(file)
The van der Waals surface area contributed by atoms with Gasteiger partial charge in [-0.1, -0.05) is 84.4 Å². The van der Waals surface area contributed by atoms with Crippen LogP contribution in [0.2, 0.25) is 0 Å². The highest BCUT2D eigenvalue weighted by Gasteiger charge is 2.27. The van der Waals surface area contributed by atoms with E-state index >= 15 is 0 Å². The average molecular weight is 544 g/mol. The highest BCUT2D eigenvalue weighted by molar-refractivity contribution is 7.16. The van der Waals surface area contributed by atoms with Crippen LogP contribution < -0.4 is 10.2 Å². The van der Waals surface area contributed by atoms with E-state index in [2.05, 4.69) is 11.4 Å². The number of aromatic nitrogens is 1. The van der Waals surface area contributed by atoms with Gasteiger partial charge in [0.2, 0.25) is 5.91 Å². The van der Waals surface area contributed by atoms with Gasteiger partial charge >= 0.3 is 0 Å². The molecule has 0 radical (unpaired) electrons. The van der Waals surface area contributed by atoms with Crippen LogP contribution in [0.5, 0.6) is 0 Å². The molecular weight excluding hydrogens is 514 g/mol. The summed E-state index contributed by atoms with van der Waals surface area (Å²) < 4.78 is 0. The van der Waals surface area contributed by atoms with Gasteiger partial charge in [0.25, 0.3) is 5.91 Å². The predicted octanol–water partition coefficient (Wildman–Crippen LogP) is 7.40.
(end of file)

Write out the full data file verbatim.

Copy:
The van der Waals surface area contributed by atoms with Gasteiger partial charge in [-0.1, -0.05) is 84.4 Å². The van der Waals surface area contributed by atoms with Crippen LogP contribution in [0.2, 0.25) is 0 Å². The highest BCUT2D eigenvalue weighted by Gasteiger charge is 2.27. The van der Waals surface area contributed by atoms with E-state index >= 15 is 0 Å². The average molecular weight is 544 g/mol. The highest BCUT2D eigenvalue weighted by molar-refractivity contribution is 7.16. The van der Waals surface area contributed by atoms with Crippen LogP contribution < -0.4 is 10.2 Å². The van der Waals surface area contributed by atoms with E-state index in [2.05, 4.69) is 11.4 Å². The number of aromatic nitrogens is 1. The van der Waals surface area contributed by atoms with Gasteiger partial charge in [0.2, 0.25) is 5.91 Å². The van der Waals surface area contributed by atoms with Gasteiger partial charge >= 0.3 is 0 Å². The molecule has 0 radical (unpaired) electrons. The van der Waals surface area contributed by atoms with Crippen LogP contribution in [0.5, 0.6) is 0 Å². The molecular weight excluding hydrogens is 514 g/mol. The summed E-state index contributed by atoms with van der Waals surface area (Å²) < 4.78 is 0. The van der Waals surface area contributed by atoms with Gasteiger partial charge in [0.25, 0.3) is 5.91 Å². The predicted octanol–water partition coefficient (Wildman–Crippen LogP) is 7.40.